The U.S. Supreme Court rejected an appeal from a coalition of 73 organic and conventional farmers, small seed companies and public advocacy interests that had sued Monsanto in March 2011 seeking a preemptive pledge from the company not to sue if a farmer’s field cross pollinated with corn, soybeans, cotton, canola or other crops with patented genetic traits.
The group had previously lost in district court and in the U.S. Court of Appeals for the Federal Circuit. Monsanto had refused to agree to a preemptive pledge, saying a “blanket covenant” not to sue any present or future member of the organizations would enable “virtually anyone to commit intentional infringement.”
Although anti-GMO groups have contended that farmers are worried that they could be sued in cases of cross pollination–they call it “contamination”–neither Monsanto nor any other agri-business has ever initiated such a suit against a conventional or organic farmer when the pollination was unintentional. In addition, no organic farmer has ever been denied certification for inadvertent cross pollination.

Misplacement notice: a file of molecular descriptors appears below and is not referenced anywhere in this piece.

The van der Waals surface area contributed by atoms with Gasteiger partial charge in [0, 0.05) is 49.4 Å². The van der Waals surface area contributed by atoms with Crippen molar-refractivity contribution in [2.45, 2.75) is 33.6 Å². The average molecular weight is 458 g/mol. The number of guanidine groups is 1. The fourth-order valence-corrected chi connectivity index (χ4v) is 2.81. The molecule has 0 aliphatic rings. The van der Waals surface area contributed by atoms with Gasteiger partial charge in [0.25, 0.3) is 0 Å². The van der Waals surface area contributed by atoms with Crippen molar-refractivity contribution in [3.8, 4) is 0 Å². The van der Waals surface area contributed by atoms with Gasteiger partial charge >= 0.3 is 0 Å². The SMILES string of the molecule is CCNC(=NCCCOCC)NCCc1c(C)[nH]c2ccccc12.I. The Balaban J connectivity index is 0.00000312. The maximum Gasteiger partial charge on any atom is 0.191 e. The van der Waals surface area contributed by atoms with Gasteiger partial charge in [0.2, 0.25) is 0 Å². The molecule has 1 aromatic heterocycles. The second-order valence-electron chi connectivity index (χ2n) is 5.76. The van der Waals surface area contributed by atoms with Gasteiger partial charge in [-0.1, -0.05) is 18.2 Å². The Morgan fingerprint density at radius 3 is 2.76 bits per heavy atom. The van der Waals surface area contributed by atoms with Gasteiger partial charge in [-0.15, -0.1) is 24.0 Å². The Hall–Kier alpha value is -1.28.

“Monsanto never has and has committed it never will sue if our patented seed or traits are found in a farmer’s field as a result of inadvertent means,” said Kyle McClain, the company’s chief litigation counsel.
SCOTUS apparently agreed, and denied the appeal.
Read full original article: Top U.S. court refuses to hear appeal of Monsanto seed case